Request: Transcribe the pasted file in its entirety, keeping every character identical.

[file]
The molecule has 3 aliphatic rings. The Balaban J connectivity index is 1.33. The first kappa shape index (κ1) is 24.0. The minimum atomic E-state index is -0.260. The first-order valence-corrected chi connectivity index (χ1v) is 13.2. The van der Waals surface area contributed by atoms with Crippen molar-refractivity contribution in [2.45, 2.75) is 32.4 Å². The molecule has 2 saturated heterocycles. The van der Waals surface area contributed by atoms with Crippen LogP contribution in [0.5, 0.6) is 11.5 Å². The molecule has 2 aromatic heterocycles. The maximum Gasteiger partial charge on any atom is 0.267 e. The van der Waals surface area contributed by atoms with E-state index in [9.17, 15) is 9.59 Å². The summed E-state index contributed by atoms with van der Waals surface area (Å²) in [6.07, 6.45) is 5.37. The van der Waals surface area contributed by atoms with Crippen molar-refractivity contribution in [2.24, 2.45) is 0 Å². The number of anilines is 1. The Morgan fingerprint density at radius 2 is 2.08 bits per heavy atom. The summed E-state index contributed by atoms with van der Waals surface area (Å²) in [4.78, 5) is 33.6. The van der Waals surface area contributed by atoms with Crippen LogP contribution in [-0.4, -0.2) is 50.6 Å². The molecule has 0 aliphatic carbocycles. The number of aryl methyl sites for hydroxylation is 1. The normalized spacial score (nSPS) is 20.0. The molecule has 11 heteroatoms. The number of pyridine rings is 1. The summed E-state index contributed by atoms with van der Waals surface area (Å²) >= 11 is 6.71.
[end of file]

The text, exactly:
The molecule has 3 aliphatic rings. The Balaban J connectivity index is 1.33. The first kappa shape index (κ1) is 24.0. The minimum atomic E-state index is -0.260. The first-order valence-corrected chi connectivity index (χ1v) is 13.2. The van der Waals surface area contributed by atoms with Crippen molar-refractivity contribution in [2.45, 2.75) is 32.4 Å². The molecule has 2 saturated heterocycles. The van der Waals surface area contributed by atoms with Crippen LogP contribution in [0.5, 0.6) is 11.5 Å². The molecule has 2 aromatic heterocycles. The maximum Gasteiger partial charge on any atom is 0.267 e. The van der Waals surface area contributed by atoms with E-state index in [9.17, 15) is 9.59 Å². The summed E-state index contributed by atoms with van der Waals surface area (Å²) in [6.07, 6.45) is 5.37. The van der Waals surface area contributed by atoms with Crippen molar-refractivity contribution in [2.24, 2.45) is 0 Å². The number of anilines is 1. The Morgan fingerprint density at radius 2 is 2.08 bits per heavy atom. The summed E-state index contributed by atoms with van der Waals surface area (Å²) in [4.78, 5) is 33.6. The van der Waals surface area contributed by atoms with Crippen LogP contribution in [-0.4, -0.2) is 50.6 Å². The molecule has 0 aliphatic carbocycles. The number of aryl methyl sites for hydroxylation is 1. The normalized spacial score (nSPS) is 20.0. The molecule has 11 heteroatoms. The number of pyridine rings is 1. The summed E-state index contributed by atoms with van der Waals surface area (Å²) >= 11 is 6.71.